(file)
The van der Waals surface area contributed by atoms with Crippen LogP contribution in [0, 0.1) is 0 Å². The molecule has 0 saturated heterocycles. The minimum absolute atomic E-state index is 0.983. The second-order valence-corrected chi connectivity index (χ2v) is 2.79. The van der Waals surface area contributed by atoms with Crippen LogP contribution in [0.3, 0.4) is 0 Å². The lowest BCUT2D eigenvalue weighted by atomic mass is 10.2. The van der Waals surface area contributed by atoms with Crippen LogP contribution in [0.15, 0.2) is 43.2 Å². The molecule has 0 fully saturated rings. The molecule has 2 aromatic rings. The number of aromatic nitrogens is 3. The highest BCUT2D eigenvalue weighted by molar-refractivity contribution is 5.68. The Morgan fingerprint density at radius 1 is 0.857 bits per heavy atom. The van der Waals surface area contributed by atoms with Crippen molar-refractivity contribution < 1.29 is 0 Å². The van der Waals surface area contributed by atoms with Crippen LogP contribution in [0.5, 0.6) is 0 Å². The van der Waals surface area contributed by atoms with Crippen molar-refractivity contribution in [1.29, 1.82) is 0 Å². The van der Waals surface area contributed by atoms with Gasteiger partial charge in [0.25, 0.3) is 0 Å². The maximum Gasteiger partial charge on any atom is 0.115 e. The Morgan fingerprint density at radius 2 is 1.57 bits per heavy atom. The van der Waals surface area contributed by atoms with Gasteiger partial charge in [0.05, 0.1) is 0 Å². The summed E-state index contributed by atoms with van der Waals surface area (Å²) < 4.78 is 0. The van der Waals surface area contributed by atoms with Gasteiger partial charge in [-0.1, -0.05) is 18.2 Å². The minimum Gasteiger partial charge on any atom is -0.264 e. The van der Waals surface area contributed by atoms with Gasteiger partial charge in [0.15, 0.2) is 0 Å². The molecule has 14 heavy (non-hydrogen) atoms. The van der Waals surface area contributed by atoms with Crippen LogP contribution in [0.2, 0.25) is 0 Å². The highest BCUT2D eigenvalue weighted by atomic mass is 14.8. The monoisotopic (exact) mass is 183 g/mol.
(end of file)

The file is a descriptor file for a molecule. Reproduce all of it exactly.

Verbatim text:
The van der Waals surface area contributed by atoms with Crippen LogP contribution in [0, 0.1) is 0 Å². The molecule has 0 saturated heterocycles. The minimum absolute atomic E-state index is 0.983. The second-order valence-corrected chi connectivity index (χ2v) is 2.79. The van der Waals surface area contributed by atoms with Crippen LogP contribution in [0.3, 0.4) is 0 Å². The lowest BCUT2D eigenvalue weighted by atomic mass is 10.2. The van der Waals surface area contributed by atoms with Crippen LogP contribution in [0.15, 0.2) is 43.2 Å². The molecule has 0 fully saturated rings. The molecule has 2 aromatic rings. The number of aromatic nitrogens is 3. The highest BCUT2D eigenvalue weighted by molar-refractivity contribution is 5.68. The Morgan fingerprint density at radius 1 is 0.857 bits per heavy atom. The van der Waals surface area contributed by atoms with Crippen molar-refractivity contribution < 1.29 is 0 Å². The van der Waals surface area contributed by atoms with Crippen LogP contribution in [0.5, 0.6) is 0 Å². The van der Waals surface area contributed by atoms with Crippen molar-refractivity contribution in [1.29, 1.82) is 0 Å². The van der Waals surface area contributed by atoms with Gasteiger partial charge in [0.25, 0.3) is 0 Å². The maximum Gasteiger partial charge on any atom is 0.115 e. The Morgan fingerprint density at radius 2 is 1.57 bits per heavy atom. The van der Waals surface area contributed by atoms with Gasteiger partial charge in [0.05, 0.1) is 0 Å². The summed E-state index contributed by atoms with van der Waals surface area (Å²) < 4.78 is 0. The van der Waals surface area contributed by atoms with Gasteiger partial charge in [-0.1, -0.05) is 18.2 Å². The minimum Gasteiger partial charge on any atom is -0.264 e. The van der Waals surface area contributed by atoms with Gasteiger partial charge in [0.15, 0.2) is 0 Å². The molecule has 14 heavy (non-hydrogen) atoms. The van der Waals surface area contributed by atoms with Crippen LogP contribution in [0.2, 0.25) is 0 Å². The highest BCUT2D eigenvalue weighted by atomic mass is 14.8. The monoisotopic (exact) mass is 183 g/mol.